Skip to main content

Paid Sick Leave—State Law Overview


As a growing trend, states across the country are continuing to enact their own paid sick leave laws. Currently, 13 states and the District of Columbia have enacted statewide laws that require employers to provide paid sick leave benefits to employees. An additional two states—Maine and Nevada—have laws mandating paid employee leave for any reason. Employers that are subject to these laws may face compliance challenges as they update their existing leave policies for the new requirements.

Each of these state laws has its own rules for covered employers, qualifying reasons for leave and amount of paid leave. This Paid Sick Leave—State Law Overview includes a chart that provides a high-level overview of current statewide paid leave laws. 

Cities and counties across the country additionally have local ordinances that mandate paid sick leave. For example, New York City; Chicago; and Montgomery County, Maryland all have enacted local paid sick leave ordinances. Employers must generally comply with both the statewide paid sick leave laws and local ordinances, if applicable.

Local Laws - Employers must determine whether they are required to comply with any local paid sick leave ordinances in addition to statewide paid sick leave laws.

For more information about employee benefits, our services and products, please contact HANYS Benefit Services by email or by calling (518) 431-7735.

Popular posts from this blog

What are Alternative Investments? 4-Part Introduction

The market has seen a lot of uncertainty in recent years. Because of this, many organizations are looking for new ways to diversify their investment portfolios. Our best-kept “not-so-secret” secret: alternative investments. In this blog, we'll explore alternative investments with a focus on how they can potentially shield your portfolios from downside market volatility. In addition, we'll break down its benefits and risks and whether it could be a good fit for you. Part 1: What are alternative investments? Alternative investments may help diversify your investment portfolios through non-traditional investment strategies. Non-traditional investment options have varying liquidity ranges depending on the strategy and fund structure. Alternative investments are sometimes referred to as alternative assets. According to the Harvard Business School , the seven types of alternative investments are: private equity; private debt; hedge funds; real estate; commodities; collectibles; and s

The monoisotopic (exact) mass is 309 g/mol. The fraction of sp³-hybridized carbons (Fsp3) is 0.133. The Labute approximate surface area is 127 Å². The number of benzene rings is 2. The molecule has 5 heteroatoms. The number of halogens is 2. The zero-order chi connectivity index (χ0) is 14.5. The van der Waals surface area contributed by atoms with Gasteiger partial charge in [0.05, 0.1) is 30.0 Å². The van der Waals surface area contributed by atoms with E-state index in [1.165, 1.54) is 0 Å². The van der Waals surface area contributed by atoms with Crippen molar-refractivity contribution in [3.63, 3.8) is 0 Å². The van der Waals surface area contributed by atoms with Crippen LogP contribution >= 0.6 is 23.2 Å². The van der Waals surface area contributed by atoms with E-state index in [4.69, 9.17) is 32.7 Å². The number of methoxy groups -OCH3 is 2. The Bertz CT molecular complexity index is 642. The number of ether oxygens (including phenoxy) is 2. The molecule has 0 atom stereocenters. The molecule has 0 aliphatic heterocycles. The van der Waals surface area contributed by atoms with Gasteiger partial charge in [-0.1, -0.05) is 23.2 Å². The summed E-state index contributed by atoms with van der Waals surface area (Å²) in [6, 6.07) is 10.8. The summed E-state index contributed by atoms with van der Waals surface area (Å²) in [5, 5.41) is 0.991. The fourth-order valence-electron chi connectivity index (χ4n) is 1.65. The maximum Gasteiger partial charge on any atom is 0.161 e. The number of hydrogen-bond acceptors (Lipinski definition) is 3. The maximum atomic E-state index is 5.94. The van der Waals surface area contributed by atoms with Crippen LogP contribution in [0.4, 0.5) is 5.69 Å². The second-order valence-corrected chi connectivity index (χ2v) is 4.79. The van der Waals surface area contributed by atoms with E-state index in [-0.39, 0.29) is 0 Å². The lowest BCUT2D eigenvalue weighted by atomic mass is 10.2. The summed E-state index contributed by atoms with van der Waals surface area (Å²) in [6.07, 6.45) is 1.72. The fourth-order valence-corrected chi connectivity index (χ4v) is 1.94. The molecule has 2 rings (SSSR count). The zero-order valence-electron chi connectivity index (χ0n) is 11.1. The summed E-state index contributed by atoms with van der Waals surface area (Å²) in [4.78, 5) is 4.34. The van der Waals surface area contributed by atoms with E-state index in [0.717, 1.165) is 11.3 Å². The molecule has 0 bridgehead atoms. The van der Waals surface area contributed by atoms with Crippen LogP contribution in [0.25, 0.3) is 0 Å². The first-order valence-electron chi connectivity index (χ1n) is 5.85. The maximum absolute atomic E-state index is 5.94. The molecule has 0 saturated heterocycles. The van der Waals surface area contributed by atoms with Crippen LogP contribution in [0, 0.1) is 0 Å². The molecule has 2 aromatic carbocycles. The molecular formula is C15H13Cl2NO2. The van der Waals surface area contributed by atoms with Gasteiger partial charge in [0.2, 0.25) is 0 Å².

Section 125 – Cafeteria Plans Overview

A Section 125 plan, or cafeteria plan , allows employees to pay for certain benefits on a pre-tax basis. Employers use these plans to provide their employees with a choice between cash and certain qualified benefits without adverse tax consequences. Paying for benefits on a pre-tax basis reduces the employee’s taxable income and, therefore, reduces both the employee’s and the employer’s tax liability. To receive these tax advantages, a cafeteria plan must comply with the rules of Section 125 of the Internal Revenue Code and related IRS regulations. Under these rules, a Section 125 plan must have a written plan document and can only offer certain qualified benefits on a tax-favored basis. Once an employee makes a Section 125 plan election, they may not change that election until the next plan year, unless the employee experiences a permitted election change event. Also, for highly compensated employees to receive the tax advantages associated with a Section 125 plan, the plan must pass

5 Top reasons to offer employee mental health benefits

In fast-paced and demanding work environments, the importance of employee mental health benefits cannot be overstated. Employees who are mentally well are more productive, engaged and satisfied with their jobs. Mental health treatment, including therapy, medication and self-care, can help people who are experiencing mental illness. However, taking that first step toward recovery or seeking help can be challenging. The National Alliance on Mental Illness’ Mental Health By the Numbers finds that the average delay between the onset of mental health symptoms and treatment is 11 years. Factors such as cost, access and stigma can hold workers back from receiving the mental health support and treatment they need. However, there are employer solutions that can help employees overcome these barriers, understand available treatment options and start their recovery journey. This article explores barriers to mental healthcare and ways employers can help break them down to support employees holist